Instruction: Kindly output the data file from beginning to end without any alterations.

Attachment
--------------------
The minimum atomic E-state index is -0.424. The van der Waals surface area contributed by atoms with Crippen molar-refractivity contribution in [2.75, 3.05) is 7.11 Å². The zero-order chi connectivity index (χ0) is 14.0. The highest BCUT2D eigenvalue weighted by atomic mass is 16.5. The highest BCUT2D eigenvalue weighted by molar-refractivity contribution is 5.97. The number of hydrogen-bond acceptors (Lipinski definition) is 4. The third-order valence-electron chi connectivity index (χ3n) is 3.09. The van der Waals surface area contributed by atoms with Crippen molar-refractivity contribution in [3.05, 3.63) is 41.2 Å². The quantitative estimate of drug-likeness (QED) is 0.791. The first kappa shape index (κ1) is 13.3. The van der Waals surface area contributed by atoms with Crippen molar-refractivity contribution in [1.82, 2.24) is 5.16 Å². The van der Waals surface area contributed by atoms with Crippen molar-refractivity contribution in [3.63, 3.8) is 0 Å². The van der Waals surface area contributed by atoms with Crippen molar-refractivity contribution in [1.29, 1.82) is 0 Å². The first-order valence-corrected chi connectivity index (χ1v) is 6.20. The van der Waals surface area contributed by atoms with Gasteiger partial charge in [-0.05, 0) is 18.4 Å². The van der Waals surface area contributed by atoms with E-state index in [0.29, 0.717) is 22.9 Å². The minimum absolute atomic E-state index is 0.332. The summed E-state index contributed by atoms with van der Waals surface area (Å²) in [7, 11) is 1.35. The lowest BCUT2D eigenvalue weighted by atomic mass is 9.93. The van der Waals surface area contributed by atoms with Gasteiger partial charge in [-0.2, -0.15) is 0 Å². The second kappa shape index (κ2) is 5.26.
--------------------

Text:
The minimum atomic E-state index is -0.424. The van der Waals surface area contributed by atoms with Crippen molar-refractivity contribution in [2.75, 3.05) is 7.11 Å². The zero-order chi connectivity index (χ0) is 14.0. The highest BCUT2D eigenvalue weighted by atomic mass is 16.5. The highest BCUT2D eigenvalue weighted by molar-refractivity contribution is 5.97. The number of hydrogen-bond acceptors (Lipinski definition) is 4. The third-order valence-electron chi connectivity index (χ3n) is 3.09. The van der Waals surface area contributed by atoms with Crippen molar-refractivity contribution in [3.05, 3.63) is 41.2 Å². The quantitative estimate of drug-likeness (QED) is 0.791. The first kappa shape index (κ1) is 13.3. The van der Waals surface area contributed by atoms with Crippen molar-refractivity contribution in [1.82, 2.24) is 5.16 Å². The van der Waals surface area contributed by atoms with Crippen molar-refractivity contribution in [3.63, 3.8) is 0 Å². The van der Waals surface area contributed by atoms with Crippen molar-refractivity contribution in [1.29, 1.82) is 0 Å². The first-order valence-corrected chi connectivity index (χ1v) is 6.20. The van der Waals surface area contributed by atoms with Gasteiger partial charge in [-0.05, 0) is 18.4 Å². The van der Waals surface area contributed by atoms with E-state index in [0.29, 0.717) is 22.9 Å². The minimum absolute atomic E-state index is 0.332. The summed E-state index contributed by atoms with van der Waals surface area (Å²) in [7, 11) is 1.35. The lowest BCUT2D eigenvalue weighted by atomic mass is 9.93. The van der Waals surface area contributed by atoms with Gasteiger partial charge in [-0.2, -0.15) is 0 Å². The second kappa shape index (κ2) is 5.26.